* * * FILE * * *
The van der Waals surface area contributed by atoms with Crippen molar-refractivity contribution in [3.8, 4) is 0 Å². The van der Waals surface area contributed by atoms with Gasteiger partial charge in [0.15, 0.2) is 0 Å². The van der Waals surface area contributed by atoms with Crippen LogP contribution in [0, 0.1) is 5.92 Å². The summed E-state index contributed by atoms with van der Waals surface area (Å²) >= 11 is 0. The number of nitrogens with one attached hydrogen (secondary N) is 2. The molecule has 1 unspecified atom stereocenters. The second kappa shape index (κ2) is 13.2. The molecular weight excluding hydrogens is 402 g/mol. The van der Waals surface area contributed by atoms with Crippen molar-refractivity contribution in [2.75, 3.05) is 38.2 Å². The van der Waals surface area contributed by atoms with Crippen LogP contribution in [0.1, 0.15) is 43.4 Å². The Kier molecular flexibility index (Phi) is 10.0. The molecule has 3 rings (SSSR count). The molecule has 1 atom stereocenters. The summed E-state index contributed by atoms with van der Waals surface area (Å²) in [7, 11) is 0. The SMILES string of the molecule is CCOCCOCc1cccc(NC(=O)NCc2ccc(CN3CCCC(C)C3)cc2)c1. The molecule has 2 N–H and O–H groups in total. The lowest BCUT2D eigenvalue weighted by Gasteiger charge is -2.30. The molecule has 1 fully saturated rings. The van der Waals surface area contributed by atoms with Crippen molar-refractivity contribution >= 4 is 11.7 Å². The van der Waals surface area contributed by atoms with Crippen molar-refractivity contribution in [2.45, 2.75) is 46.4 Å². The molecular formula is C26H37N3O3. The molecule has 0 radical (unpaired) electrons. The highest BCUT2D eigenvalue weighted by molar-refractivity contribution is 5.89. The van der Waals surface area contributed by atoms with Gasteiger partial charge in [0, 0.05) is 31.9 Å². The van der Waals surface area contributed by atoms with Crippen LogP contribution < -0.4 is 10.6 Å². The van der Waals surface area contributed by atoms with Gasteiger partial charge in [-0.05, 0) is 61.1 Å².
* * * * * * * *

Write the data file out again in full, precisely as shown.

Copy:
The van der Waals surface area contributed by atoms with Crippen molar-refractivity contribution in [3.8, 4) is 0 Å². The van der Waals surface area contributed by atoms with Gasteiger partial charge in [0.15, 0.2) is 0 Å². The van der Waals surface area contributed by atoms with Crippen LogP contribution in [0, 0.1) is 5.92 Å². The summed E-state index contributed by atoms with van der Waals surface area (Å²) >= 11 is 0. The number of nitrogens with one attached hydrogen (secondary N) is 2. The molecule has 1 unspecified atom stereocenters. The second kappa shape index (κ2) is 13.2. The molecular weight excluding hydrogens is 402 g/mol. The van der Waals surface area contributed by atoms with Crippen molar-refractivity contribution in [2.75, 3.05) is 38.2 Å². The van der Waals surface area contributed by atoms with Crippen LogP contribution in [0.1, 0.15) is 43.4 Å². The Kier molecular flexibility index (Phi) is 10.0. The molecule has 3 rings (SSSR count). The molecule has 1 atom stereocenters. The summed E-state index contributed by atoms with van der Waals surface area (Å²) in [7, 11) is 0. The SMILES string of the molecule is CCOCCOCc1cccc(NC(=O)NCc2ccc(CN3CCCC(C)C3)cc2)c1. The molecule has 2 N–H and O–H groups in total. The lowest BCUT2D eigenvalue weighted by Gasteiger charge is -2.30. The molecule has 1 fully saturated rings. The van der Waals surface area contributed by atoms with Crippen molar-refractivity contribution >= 4 is 11.7 Å². The van der Waals surface area contributed by atoms with Crippen molar-refractivity contribution in [2.45, 2.75) is 46.4 Å². The molecular formula is C26H37N3O3. The molecule has 0 radical (unpaired) electrons. The highest BCUT2D eigenvalue weighted by molar-refractivity contribution is 5.89. The van der Waals surface area contributed by atoms with Gasteiger partial charge in [0, 0.05) is 31.9 Å². The van der Waals surface area contributed by atoms with Crippen LogP contribution < -0.4 is 10.6 Å². The van der Waals surface area contributed by atoms with Gasteiger partial charge in [-0.05, 0) is 61.1 Å².